Musings + Essays

The Years That Ask Questions; The Years That Answer.

By: Jen Shoop

“There are years that ask questions and years that answer.” – Zora Neale Hurston, Their Eyes Were Watching God

This quote made me sit upright in my chair: wow.  It brought to mind Alison’s response to my jagged musings on 2017: “Some years pass kind of quietly and others you come out at the end a completely different person than when you started. It’s clear this one was the latter!”

Last year asked a lot of questions.  Come to think of it, last year asked a lot of me, full-stop.  It was an intense, unwieldy, incessant series of swoops and dips into stress, emotions, and challenges I’d not anticipated.  I became a mother, I recovered from a c-section, I closed a business, I moved cities, I bungled through a botched move, I parted ways with a home, I metamorphosed into an entirely new kind of work.  I did not always handle the turbulence elegantly.  I remember stepping into the glass-walled shower of our old Chicago home about eight or nine days after mini was born, turning on the water, and sobbing for no reason and every reason.  I am a crier by nature, but this was different: I could not give a name to the intensity of what I was feeling.  “Why am I crying?” I wondered, groping for the familiar shapes of disappointment, or frustration, or hurt, or tenderness and emerging empty-handed.

Now I know: it was the agony of change, offset by painkillers and hormones from mini’s delivery, shot through with the thrill and potency of new parenthood.

I wouldn’t say that 2018 has presented me with answers, exactly, as I still have only the haziest idea of what the future will hold.  But 2018 is an answer, even if I haven’t yet discerned its meaning.  It has the feel of resolution, of a page turned.  “Here, then: the next chapter.”

What about you?  Is 2018 a year that is asking questions or answering?


I absolutely loved listening to Sarah Jessica Parker on the Goop podcast.  She is whip smart, deeply kind, ambitious, and self-effacing.  Her vocabulary is sterling, too — she uses “circumspect” where I might use something banal like “cautious” — and she talks a bit about her love of books, her relatively new imprint with Hogarth, and the first book she published through it, which I now am desperate to read.  (Listening to her marvel over the book was delicious.)

I adore the brass crab figurine in the snap above.  I think I need one for my bookshelves — a nod to my Mid-Atlantic roots.  I also love that it’s nestled alongside a vintage Cecil Beaton New York book!  #COVET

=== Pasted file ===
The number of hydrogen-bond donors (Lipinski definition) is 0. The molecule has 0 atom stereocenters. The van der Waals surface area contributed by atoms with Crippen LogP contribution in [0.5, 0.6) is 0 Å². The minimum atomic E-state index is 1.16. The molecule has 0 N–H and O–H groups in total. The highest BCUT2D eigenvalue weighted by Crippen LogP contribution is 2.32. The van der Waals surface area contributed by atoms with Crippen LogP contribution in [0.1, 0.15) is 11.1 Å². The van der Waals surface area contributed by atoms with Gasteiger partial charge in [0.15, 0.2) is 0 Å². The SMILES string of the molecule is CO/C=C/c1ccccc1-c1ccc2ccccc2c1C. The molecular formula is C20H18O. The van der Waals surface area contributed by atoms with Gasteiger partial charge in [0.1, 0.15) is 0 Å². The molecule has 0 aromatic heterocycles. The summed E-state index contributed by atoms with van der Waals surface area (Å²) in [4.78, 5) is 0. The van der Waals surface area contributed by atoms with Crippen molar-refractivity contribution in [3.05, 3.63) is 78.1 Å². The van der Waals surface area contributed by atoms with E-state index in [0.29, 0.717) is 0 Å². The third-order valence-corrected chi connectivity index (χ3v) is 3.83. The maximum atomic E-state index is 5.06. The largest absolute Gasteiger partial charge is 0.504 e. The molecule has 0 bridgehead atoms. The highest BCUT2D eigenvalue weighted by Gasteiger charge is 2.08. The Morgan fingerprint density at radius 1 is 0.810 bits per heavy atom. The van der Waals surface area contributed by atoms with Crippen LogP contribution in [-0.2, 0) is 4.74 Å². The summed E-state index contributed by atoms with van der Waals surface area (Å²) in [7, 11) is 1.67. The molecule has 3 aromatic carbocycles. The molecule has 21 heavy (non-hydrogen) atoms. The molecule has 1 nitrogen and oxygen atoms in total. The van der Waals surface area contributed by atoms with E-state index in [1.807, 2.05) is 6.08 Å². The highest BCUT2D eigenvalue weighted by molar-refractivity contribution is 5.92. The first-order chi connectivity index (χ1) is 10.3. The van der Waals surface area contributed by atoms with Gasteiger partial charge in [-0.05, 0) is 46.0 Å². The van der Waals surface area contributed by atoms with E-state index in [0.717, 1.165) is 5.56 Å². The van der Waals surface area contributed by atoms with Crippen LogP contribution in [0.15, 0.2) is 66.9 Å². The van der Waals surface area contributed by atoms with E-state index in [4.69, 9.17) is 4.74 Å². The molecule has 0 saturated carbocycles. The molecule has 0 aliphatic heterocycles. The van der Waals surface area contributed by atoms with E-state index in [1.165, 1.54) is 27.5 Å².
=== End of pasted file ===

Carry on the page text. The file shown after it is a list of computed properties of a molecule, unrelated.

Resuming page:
These are at the top of my beauty lust list.  I’m currently using and loving this — hint, hint, I will be gifting this to basically every woman I know at some point this year — which seems to fill a similar beauty niche, but…glow drops?!

I am absolutely obsessed with Jonathan Van Ness from the re-boot of Queer Eye.  (Can another season come out ASAP?)  My father recently chided me for my overuse of the word “obsess,” but this circumstance merits its use.  He is hilarious, self-deprecating, thoughtful, modern, and this interview was a delight.

I love the simplicity of these K. Jacques sandals.  Thinking they might be my go-to next summer.

I need to get out of my candle rut.  I am contemplating this, this, or this.  (PSSST – check out the copywriting on the Goop candle description.  Outrageously stirring and provocative!  Who writes for her?!  Get that woman a book deal for her first volume of poetry.)

Thinking I might snag a bottle of this for those weeks in between Tilly’s baths.

My mom gave me one of these in my stocking one year, and I use it every day after getting out of the shower.  Genius because my hair gets really tangly.

A fancy version of sun-in!

Has anyone tried Outdoor Voices’ relay shorts?  I’m inclined to give them a whirl in that cheery pink or sweet lilac.

I use these clear pouches when traveling — they’re TSA approved for all of your liquids and much chic-er than a baggy.  Also, on sale RN!

Speaking of travel, Paravel is offering 20% off orders over $75 with code OUTOFOFFICE.  I have long been eyeing their chic weekender and crossbodies, both of which can be personalized with hand-painted lettering and emojis!

I’m intrigued by these gorgeous turquoise AB sandals, which boast a heel far more manageable than the pair I usually wear of theirs and a price tag that is pretty darn impossible to turn down, but — what to wear them with?!  I’ve never worn turquoise in my life…